Partner of 13 years will stay with woman who put bleach in his tea
A HUSBAND admitted he still loved the partner who tried to poison him with bleach after a row.
Former postman Colin Thomson was beside his partner Susan Hope as she was sentenced at Norwich Crown Court for trying to get him to drink bleach in his cup of tea after they had argued.
Mr Thomson, who said he felt lucky to be alive, was by her side at court and told the Wisbech Standard: “I still love her and I’m sticking by her. She needs help, not punishment.”
The court had heard that when Mr Thomson took a sip from his cuppa one evening, he instantly knew something was wrong. Hope, his partner of 13 years, had laced it with bleach.
On Thursday a judge said Hope, 54, was fortunate to escape an attempted murder charge, as she instead pleaded guilty to maliciously administering a noxious substance, Domestos bleach.
Rachel Cushing, prosecuting, told the court that the couple had been at their home in Cave’s Close, Terrington St Clement in February this year. They had settled down for a cup of tea at about 7pm.
She added: “Mr Thomson instantly realised it tasted funny. He spat it out and asked her to taste it. She replied: ‘I don’t want it, I’ve put bleach in it’.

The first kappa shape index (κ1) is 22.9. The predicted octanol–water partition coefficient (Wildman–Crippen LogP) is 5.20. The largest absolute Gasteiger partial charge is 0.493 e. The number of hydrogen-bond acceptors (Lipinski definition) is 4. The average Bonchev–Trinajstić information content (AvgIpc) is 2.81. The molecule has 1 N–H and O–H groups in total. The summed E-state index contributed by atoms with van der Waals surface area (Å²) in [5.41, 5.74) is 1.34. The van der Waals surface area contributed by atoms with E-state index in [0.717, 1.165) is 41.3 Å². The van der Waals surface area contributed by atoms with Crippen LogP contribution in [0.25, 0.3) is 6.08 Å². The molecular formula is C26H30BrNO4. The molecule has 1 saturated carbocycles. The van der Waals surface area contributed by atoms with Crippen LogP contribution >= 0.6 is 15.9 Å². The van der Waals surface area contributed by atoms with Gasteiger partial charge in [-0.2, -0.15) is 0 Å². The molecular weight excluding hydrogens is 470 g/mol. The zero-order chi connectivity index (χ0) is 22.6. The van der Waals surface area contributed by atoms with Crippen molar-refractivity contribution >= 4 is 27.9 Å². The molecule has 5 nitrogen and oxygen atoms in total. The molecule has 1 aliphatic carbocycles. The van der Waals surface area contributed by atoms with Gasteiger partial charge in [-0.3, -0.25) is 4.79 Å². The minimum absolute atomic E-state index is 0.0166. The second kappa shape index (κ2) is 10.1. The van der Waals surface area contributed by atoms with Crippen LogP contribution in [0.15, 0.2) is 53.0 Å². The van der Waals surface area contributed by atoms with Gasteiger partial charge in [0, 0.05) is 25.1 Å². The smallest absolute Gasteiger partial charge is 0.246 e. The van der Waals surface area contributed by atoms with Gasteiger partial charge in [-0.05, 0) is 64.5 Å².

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“He was worried and spoke to his son who told him to call the police. When the police interviewed her she said: ‘I know I could have killed him, I’m not stupid’.”
The couple had been through a rough patch, arguing over financial problems.
Speaking after the case, Hope said: “I don’t know why I did it. I’m not a criminal and I’ve never hurt anyone.
“I only put a small amount in and he had just wound me up the wrong way. But I know how serious it could have been.”
William Carter, in mitigation, said Ms Hope had suffered from mental illness for many years.
“Her partner supported police action because he wants her to get the help she needs,” he added. “She is receiving support from the community mental health team and wants that to continue.”
Judge Peter Jacobs ordered her to complete a two year community and supervision order, with the condition that she co-operates with doctors.
He said: “Had this been a determined attempt which you had planned and intended to carry through, you could have been facing an attempted murder charge and received up to 12 years in prison.
“You could have killed somebody - it was not only wicked, it was life threatening.
“But in view of the attitude of your victim and your mental health problems, I see no purpose in sending you to prison.”
Outside court, Mr Thomson said: “We’ve been together for 13 years and it hasn’t always been easy. But you don’t stay with somebody for that long unless there’s some strong connection between you.
“She’s not a bad person. She has had a bipolar disorder all these years and hopefully this will provide her with the motivation to get the help she needs.
“If that happens then something good will come out of all this. It doesn’t change the way I feel and I’ll be there to help her through this.”
Ms Hope said she was relieved court proceedings were over and said she had learnt her lesson.
“I will never do this again because I know, if I do, I’ll go to prison,” she added.
“I was annoyed with him and I just did it in the heat of the moment. I’m glad I didn’t do him any harm and just hope we can get over our problems and enjoy life together.”